William & Mary Assistant Provost for Institutional Accreditation & Effectiveness Matthew J. Smith didn’t need long to familiarize himself with his surroundings when he started work at the university in December. He already had a deep appreciation for the university from his time as Richard Bland College’s faculty representative to W&M’s Board of Visitors from 2017 to 2019.
“This is a place where I always felt at home,” said Smith, the successor to the recently retired Susan Bosworth. “I just love it here.”
Smith came to William & Mary from George Mason University, where he spent the previous three-and-a-half years as director of accreditation. W&M News recently spoke to him about the duties of his position, as well as the responsibilities of the Office of Institutional Accreditation & Effectiveness. The following interview has been edited for length and clarity.
Q: What drew you to William & Mary?
A: I absolutely loved coming to this campus every time I was here for Board of Visitors meetings. I always found the people in the William & Mary community to be engaging, interesting and dedicated to the students. I have known Susan Bosworth, the retiring associate provost for institutional accreditation and effectiveness, for several years, and she mentioned to me that she was retiring. I knew that I had to apply for the job. It was an opportunity I couldn’t pass up, coming back to William & Mary.
Q: Describe your role and the responsibilities of the university’s Office of Institutional Accreditation & Effectiveness (IAE)?
A: Our office leads the institution’s compliance with the requirements of our accreditor, the Southern Association of Colleges and Schools Commission on Colleges, or SACSCOC. Those requirements include a reaffirmation process of our accreditation, which occurs every 10 years, to demonstrate that the university complies with the 72 standards of SACSCOC’s Principles of Accreditation.
Those Principles run the gamut of everything at the university, including administration and faculty responsibilities and qualifications, shared governance, educational programs, student resources, financial resources and physical facilities, among others. It really is comprehensive, so in this office we have a responsibility to pay attention to all of these things and to connect with the appropriate people across the institution, identifying where improvement or change might be needed. SACSCOC really is all about continuous improvement.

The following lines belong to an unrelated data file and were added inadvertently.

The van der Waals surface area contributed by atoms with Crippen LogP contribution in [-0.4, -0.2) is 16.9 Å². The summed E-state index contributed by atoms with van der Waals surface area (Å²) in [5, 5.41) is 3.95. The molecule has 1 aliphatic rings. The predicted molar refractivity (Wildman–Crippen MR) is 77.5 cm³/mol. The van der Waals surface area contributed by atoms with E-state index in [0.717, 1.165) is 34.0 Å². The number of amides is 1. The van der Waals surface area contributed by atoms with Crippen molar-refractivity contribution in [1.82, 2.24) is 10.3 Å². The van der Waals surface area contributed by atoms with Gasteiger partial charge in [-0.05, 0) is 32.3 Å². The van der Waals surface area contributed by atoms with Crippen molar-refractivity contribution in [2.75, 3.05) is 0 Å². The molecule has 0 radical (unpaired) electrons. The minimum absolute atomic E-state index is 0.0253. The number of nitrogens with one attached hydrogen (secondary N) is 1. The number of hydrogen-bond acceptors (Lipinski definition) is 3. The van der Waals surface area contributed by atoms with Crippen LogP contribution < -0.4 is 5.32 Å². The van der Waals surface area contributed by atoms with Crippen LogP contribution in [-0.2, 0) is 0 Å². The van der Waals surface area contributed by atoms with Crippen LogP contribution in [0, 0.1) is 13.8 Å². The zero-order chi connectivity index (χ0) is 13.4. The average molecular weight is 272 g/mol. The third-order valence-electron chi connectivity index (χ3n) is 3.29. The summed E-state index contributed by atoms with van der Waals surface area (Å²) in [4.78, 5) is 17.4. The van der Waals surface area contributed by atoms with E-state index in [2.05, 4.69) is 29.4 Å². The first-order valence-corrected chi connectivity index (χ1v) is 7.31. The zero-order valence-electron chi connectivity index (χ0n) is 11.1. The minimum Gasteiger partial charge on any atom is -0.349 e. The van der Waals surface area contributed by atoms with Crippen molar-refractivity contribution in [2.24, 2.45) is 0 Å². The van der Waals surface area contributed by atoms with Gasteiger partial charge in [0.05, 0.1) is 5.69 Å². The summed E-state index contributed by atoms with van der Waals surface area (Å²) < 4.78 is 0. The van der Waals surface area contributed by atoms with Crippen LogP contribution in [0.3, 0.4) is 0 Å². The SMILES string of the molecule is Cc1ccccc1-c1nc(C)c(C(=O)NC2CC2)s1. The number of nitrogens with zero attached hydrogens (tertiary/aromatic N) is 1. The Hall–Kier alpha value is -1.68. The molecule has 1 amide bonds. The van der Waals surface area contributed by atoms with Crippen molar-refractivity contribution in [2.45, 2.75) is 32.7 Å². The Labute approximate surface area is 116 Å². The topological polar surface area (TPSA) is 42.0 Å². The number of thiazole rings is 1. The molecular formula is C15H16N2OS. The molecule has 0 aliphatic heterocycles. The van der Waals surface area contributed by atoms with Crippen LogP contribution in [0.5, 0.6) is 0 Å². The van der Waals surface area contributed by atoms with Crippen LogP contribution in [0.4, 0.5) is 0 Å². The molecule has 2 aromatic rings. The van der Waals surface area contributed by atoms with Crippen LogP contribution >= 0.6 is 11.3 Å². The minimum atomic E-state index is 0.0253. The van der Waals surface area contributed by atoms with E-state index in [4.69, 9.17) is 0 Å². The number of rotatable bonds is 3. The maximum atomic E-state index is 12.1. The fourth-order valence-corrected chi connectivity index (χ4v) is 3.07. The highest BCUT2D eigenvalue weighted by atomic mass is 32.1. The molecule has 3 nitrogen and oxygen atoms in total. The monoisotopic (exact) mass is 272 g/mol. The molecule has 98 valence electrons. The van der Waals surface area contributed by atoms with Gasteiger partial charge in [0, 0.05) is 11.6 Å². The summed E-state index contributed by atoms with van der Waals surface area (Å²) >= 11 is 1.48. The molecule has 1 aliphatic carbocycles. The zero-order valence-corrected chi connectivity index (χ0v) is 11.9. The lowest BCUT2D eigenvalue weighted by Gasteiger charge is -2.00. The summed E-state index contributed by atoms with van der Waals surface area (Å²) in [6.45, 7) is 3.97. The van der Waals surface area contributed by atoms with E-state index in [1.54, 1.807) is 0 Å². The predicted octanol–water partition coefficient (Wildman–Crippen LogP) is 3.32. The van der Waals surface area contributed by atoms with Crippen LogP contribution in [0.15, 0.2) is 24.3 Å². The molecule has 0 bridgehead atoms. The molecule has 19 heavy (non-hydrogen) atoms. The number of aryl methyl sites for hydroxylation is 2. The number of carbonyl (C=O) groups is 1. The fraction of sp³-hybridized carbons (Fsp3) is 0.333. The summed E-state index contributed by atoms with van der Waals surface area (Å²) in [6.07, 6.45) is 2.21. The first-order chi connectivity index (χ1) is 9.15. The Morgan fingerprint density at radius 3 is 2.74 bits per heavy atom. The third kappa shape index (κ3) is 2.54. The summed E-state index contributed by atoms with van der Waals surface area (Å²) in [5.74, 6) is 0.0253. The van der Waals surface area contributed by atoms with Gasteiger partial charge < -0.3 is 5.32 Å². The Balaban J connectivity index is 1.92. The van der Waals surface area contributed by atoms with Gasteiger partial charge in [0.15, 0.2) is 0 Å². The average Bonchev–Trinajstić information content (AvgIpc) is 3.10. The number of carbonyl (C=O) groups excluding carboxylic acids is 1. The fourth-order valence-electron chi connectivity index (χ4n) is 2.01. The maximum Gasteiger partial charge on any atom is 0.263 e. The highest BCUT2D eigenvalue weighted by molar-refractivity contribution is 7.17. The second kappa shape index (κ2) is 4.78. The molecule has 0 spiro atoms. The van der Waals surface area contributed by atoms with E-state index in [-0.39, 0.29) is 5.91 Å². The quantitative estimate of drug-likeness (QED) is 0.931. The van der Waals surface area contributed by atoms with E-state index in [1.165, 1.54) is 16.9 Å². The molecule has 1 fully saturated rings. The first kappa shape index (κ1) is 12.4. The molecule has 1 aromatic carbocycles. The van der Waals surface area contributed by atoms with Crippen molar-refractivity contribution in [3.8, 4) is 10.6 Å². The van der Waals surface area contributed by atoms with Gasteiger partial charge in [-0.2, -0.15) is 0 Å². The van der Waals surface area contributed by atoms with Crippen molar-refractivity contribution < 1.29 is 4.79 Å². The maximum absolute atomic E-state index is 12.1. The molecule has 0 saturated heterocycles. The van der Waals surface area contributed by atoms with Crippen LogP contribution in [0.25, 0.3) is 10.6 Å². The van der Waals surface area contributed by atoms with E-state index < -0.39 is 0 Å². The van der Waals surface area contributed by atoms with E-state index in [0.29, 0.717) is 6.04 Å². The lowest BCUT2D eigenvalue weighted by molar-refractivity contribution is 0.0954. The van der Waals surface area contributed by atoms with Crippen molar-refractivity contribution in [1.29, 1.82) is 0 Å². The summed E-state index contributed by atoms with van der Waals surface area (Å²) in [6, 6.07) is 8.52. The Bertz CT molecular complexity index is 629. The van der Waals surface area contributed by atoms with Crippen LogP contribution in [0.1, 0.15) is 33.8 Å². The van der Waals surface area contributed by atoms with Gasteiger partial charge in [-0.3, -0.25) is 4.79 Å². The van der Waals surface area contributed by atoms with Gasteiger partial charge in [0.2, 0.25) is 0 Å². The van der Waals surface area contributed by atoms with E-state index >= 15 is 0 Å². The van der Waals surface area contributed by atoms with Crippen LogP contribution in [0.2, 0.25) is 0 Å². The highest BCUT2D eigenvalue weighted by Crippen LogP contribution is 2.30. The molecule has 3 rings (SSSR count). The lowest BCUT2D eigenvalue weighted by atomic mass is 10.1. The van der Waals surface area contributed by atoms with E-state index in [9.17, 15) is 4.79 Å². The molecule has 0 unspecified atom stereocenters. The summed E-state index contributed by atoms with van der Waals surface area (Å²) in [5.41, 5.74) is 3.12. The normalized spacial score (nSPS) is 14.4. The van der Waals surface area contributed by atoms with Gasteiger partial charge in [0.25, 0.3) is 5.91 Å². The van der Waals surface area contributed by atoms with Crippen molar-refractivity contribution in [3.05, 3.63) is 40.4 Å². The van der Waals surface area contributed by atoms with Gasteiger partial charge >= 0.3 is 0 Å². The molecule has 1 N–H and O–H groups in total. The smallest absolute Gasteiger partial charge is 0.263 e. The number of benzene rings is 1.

In addition to dealing with our accreditor, our office coordinates institutional assessment efforts, working with the schools and the faculty of Arts & Sciences on assessments of academic programs. We also work closely with folks across the university on assessments of the COLL curriculum, academic and student support services and administrative support units.
The office also works directly with the State Council for Higher Education in Virginia (SCHEV). We monitor institutional change across the university, working in a co-leadership position with new Vice Provost for Academic Affairs David A. Yalof to lead the university’s Institutional Change team. With new programs, for example, we work directly with faculty and administration through the design and approval processes to ensure that the programs meet the requirements of SCHEV and SACSCOC.
Q: When is the next reaffirmation of accreditation for William & Mary?
A: In December of 2026, the Board of Trustees of SACSCOC will vote on William & Mary’s reaffirmation of accreditation. There’s a lot that must be done up to that point. The first step is a self-study to document our compliance with those 72 SACSCOC standards. Our self-study report is due in mid-2025. We will start by focusing on tightening things up, where needed, to demonstrate and document our compliance. SACSCOC’s mission relates to ensuring institutional compliance in the context of continuous improvement. This is rather important, as it ensures that that we’re continuing to be responsive to the demands of the federal government, the demands of the world and paying attention to best practices.
Q: In what ways has the accreditation process evolved to maximize student success?
A: In the last two decades, there has been a huge push to pay closer attention to assessment of student learning outcomes and transparent reporting of student achievement. Moreover, aligning with SACSCOC’s focus on continuous improvement and effectiveness, universities are now required to address diversity, equity and inclusion in the context of student achievement and in its strategic planning.
It’s important that our institutional processes and commitment to effectiveness and improvement are ongoing. It must be something that we’re always paying attention to. Sometimes we may have to pay more attention than others, but this is something that will continue to keep William & Mary at the pinnacle of excellence and among the best institutions in the nation.
Nathan Warters, Communications Specialist